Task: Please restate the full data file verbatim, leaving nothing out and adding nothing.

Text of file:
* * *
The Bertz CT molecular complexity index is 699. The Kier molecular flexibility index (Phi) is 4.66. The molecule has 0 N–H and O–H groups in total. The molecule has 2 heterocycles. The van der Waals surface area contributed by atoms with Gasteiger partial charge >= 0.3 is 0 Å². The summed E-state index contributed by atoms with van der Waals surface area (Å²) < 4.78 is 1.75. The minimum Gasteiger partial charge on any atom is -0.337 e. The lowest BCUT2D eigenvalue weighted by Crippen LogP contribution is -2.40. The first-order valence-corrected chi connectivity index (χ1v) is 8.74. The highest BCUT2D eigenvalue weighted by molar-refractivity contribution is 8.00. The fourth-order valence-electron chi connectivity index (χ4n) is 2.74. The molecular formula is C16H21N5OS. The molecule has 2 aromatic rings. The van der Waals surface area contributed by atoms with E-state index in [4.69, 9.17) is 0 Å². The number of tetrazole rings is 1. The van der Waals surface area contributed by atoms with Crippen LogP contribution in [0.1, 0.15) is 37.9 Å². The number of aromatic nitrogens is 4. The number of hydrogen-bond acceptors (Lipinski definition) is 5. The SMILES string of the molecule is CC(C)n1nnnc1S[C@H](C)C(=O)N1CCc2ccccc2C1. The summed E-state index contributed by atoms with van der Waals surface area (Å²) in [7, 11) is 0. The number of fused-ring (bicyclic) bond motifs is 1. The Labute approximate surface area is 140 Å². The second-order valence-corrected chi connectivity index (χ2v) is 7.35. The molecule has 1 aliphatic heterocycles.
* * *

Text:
The Bertz CT molecular complexity index is 699. The Kier molecular flexibility index (Phi) is 4.66. The molecule has 0 N–H and O–H groups in total. The molecule has 2 heterocycles. The van der Waals surface area contributed by atoms with Gasteiger partial charge >= 0.3 is 0 Å². The summed E-state index contributed by atoms with van der Waals surface area (Å²) < 4.78 is 1.75. The minimum Gasteiger partial charge on any atom is -0.337 e. The lowest BCUT2D eigenvalue weighted by Crippen LogP contribution is -2.40. The first-order valence-corrected chi connectivity index (χ1v) is 8.74. The highest BCUT2D eigenvalue weighted by molar-refractivity contribution is 8.00. The fourth-order valence-electron chi connectivity index (χ4n) is 2.74. The molecular formula is C16H21N5OS. The molecule has 2 aromatic rings. The van der Waals surface area contributed by atoms with E-state index in [4.69, 9.17) is 0 Å². The number of tetrazole rings is 1. The van der Waals surface area contributed by atoms with Crippen LogP contribution in [0.1, 0.15) is 37.9 Å². The number of aromatic nitrogens is 4. The number of hydrogen-bond acceptors (Lipinski definition) is 5. The SMILES string of the molecule is CC(C)n1nnnc1S[C@H](C)C(=O)N1CCc2ccccc2C1. The summed E-state index contributed by atoms with van der Waals surface area (Å²) in [7, 11) is 0. The number of fused-ring (bicyclic) bond motifs is 1. The Labute approximate surface area is 140 Å². The second-order valence-corrected chi connectivity index (χ2v) is 7.35. The molecule has 1 aliphatic heterocycles.